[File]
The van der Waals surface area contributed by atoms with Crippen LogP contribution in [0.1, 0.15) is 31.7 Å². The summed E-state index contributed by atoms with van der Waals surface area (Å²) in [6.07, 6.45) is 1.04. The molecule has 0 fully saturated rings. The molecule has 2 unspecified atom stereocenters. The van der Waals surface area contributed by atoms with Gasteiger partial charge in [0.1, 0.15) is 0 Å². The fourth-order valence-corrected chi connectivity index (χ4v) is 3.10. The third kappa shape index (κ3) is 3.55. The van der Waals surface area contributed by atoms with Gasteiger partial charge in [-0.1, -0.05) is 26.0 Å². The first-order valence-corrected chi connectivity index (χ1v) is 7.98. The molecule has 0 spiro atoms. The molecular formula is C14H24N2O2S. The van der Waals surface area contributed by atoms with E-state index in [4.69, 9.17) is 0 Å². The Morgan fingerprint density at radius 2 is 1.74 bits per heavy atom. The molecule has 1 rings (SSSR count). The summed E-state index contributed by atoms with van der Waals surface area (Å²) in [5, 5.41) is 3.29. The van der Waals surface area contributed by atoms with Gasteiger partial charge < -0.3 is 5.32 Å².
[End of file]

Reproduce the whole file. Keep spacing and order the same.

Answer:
The van der Waals surface area contributed by atoms with Crippen LogP contribution in [0.1, 0.15) is 31.7 Å². The summed E-state index contributed by atoms with van der Waals surface area (Å²) in [6.07, 6.45) is 1.04. The molecule has 0 fully saturated rings. The molecule has 2 unspecified atom stereocenters. The van der Waals surface area contributed by atoms with Gasteiger partial charge in [0.1, 0.15) is 0 Å². The fourth-order valence-corrected chi connectivity index (χ4v) is 3.10. The third kappa shape index (κ3) is 3.55. The van der Waals surface area contributed by atoms with Gasteiger partial charge in [-0.1, -0.05) is 26.0 Å². The first-order valence-corrected chi connectivity index (χ1v) is 7.98. The molecule has 0 spiro atoms. The molecular formula is C14H24N2O2S. The van der Waals surface area contributed by atoms with E-state index in [4.69, 9.17) is 0 Å². The Morgan fingerprint density at radius 2 is 1.74 bits per heavy atom. The molecule has 1 rings (SSSR count). The summed E-state index contributed by atoms with van der Waals surface area (Å²) in [5, 5.41) is 3.29. The van der Waals surface area contributed by atoms with Gasteiger partial charge < -0.3 is 5.32 Å².